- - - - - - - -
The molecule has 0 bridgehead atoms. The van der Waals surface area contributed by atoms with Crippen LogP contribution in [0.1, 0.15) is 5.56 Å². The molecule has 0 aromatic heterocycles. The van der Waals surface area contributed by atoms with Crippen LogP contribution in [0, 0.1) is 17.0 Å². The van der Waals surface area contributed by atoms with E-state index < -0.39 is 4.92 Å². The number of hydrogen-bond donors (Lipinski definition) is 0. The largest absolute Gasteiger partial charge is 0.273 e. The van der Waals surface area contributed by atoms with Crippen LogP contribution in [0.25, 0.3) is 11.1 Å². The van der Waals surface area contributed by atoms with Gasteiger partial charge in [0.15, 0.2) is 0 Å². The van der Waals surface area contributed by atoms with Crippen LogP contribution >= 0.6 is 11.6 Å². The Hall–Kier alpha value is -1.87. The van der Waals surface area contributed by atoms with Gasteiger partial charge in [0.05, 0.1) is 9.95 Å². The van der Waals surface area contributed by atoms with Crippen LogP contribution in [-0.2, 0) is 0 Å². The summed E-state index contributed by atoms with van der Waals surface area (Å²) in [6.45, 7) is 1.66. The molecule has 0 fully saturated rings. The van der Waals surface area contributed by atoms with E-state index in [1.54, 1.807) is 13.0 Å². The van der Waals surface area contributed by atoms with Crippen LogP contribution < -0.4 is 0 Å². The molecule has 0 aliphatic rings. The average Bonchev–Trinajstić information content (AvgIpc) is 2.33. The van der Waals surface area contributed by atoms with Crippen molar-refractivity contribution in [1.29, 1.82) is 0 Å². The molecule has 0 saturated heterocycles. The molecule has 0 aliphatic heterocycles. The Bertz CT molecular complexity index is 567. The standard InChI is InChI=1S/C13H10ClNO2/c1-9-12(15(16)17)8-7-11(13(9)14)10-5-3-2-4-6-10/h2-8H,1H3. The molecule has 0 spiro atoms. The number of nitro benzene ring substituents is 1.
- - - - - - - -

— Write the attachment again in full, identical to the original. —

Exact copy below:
The molecule has 0 bridgehead atoms. The van der Waals surface area contributed by atoms with Crippen LogP contribution in [0.1, 0.15) is 5.56 Å². The molecule has 0 aromatic heterocycles. The van der Waals surface area contributed by atoms with Crippen LogP contribution in [0, 0.1) is 17.0 Å². The van der Waals surface area contributed by atoms with E-state index < -0.39 is 4.92 Å². The number of hydrogen-bond donors (Lipinski definition) is 0. The largest absolute Gasteiger partial charge is 0.273 e. The van der Waals surface area contributed by atoms with Crippen LogP contribution in [0.25, 0.3) is 11.1 Å². The van der Waals surface area contributed by atoms with Gasteiger partial charge in [0.15, 0.2) is 0 Å². The van der Waals surface area contributed by atoms with Crippen LogP contribution >= 0.6 is 11.6 Å². The Hall–Kier alpha value is -1.87. The van der Waals surface area contributed by atoms with Gasteiger partial charge in [0.05, 0.1) is 9.95 Å². The van der Waals surface area contributed by atoms with Crippen LogP contribution in [-0.2, 0) is 0 Å². The summed E-state index contributed by atoms with van der Waals surface area (Å²) in [6.45, 7) is 1.66. The molecule has 0 fully saturated rings. The van der Waals surface area contributed by atoms with E-state index in [1.54, 1.807) is 13.0 Å². The van der Waals surface area contributed by atoms with Crippen LogP contribution < -0.4 is 0 Å². The molecule has 0 aliphatic rings. The average Bonchev–Trinajstić information content (AvgIpc) is 2.33. The van der Waals surface area contributed by atoms with Crippen molar-refractivity contribution in [1.29, 1.82) is 0 Å². The molecule has 0 saturated heterocycles. The molecule has 0 aliphatic heterocycles. The Bertz CT molecular complexity index is 567. The standard InChI is InChI=1S/C13H10ClNO2/c1-9-12(15(16)17)8-7-11(13(9)14)10-5-3-2-4-6-10/h2-8H,1H3. The molecule has 0 spiro atoms. The number of nitro benzene ring substituents is 1.